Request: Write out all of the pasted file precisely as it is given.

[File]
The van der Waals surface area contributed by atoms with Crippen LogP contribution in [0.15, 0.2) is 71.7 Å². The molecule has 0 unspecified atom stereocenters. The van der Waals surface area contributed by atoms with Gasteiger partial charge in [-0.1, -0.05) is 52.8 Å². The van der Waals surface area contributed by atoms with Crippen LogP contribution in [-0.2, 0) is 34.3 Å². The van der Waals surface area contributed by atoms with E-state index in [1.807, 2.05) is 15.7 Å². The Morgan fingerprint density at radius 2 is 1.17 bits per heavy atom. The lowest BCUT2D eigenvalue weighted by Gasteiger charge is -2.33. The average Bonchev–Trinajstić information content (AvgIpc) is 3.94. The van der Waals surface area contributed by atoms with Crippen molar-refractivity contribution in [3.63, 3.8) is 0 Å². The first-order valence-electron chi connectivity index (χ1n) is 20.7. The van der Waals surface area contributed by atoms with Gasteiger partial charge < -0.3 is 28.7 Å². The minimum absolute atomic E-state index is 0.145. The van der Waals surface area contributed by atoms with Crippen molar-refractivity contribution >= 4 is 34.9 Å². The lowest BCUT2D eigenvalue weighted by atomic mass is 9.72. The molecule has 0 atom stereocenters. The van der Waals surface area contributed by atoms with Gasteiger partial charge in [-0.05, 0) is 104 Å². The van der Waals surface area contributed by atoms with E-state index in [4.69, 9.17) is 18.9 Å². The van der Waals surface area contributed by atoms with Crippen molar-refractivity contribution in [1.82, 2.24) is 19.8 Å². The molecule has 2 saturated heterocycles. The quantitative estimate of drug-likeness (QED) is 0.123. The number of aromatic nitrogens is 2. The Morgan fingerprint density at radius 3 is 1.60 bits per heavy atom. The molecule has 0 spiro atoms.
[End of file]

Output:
The van der Waals surface area contributed by atoms with Crippen LogP contribution in [0.15, 0.2) is 71.7 Å². The molecule has 0 unspecified atom stereocenters. The van der Waals surface area contributed by atoms with Gasteiger partial charge in [-0.1, -0.05) is 52.8 Å². The van der Waals surface area contributed by atoms with Crippen LogP contribution in [-0.2, 0) is 34.3 Å². The van der Waals surface area contributed by atoms with E-state index in [1.807, 2.05) is 15.7 Å². The Morgan fingerprint density at radius 2 is 1.17 bits per heavy atom. The lowest BCUT2D eigenvalue weighted by Gasteiger charge is -2.33. The average Bonchev–Trinajstić information content (AvgIpc) is 3.94. The van der Waals surface area contributed by atoms with Crippen molar-refractivity contribution in [3.63, 3.8) is 0 Å². The first-order valence-electron chi connectivity index (χ1n) is 20.7. The van der Waals surface area contributed by atoms with Gasteiger partial charge < -0.3 is 28.7 Å². The minimum absolute atomic E-state index is 0.145. The van der Waals surface area contributed by atoms with Crippen molar-refractivity contribution >= 4 is 34.9 Å². The lowest BCUT2D eigenvalue weighted by atomic mass is 9.72. The molecule has 0 atom stereocenters. The van der Waals surface area contributed by atoms with Gasteiger partial charge in [-0.05, 0) is 104 Å². The van der Waals surface area contributed by atoms with E-state index in [4.69, 9.17) is 18.9 Å². The van der Waals surface area contributed by atoms with Crippen molar-refractivity contribution in [1.82, 2.24) is 19.8 Å². The molecule has 2 saturated heterocycles. The quantitative estimate of drug-likeness (QED) is 0.123. The number of aromatic nitrogens is 2. The Morgan fingerprint density at radius 3 is 1.60 bits per heavy atom. The molecule has 0 spiro atoms.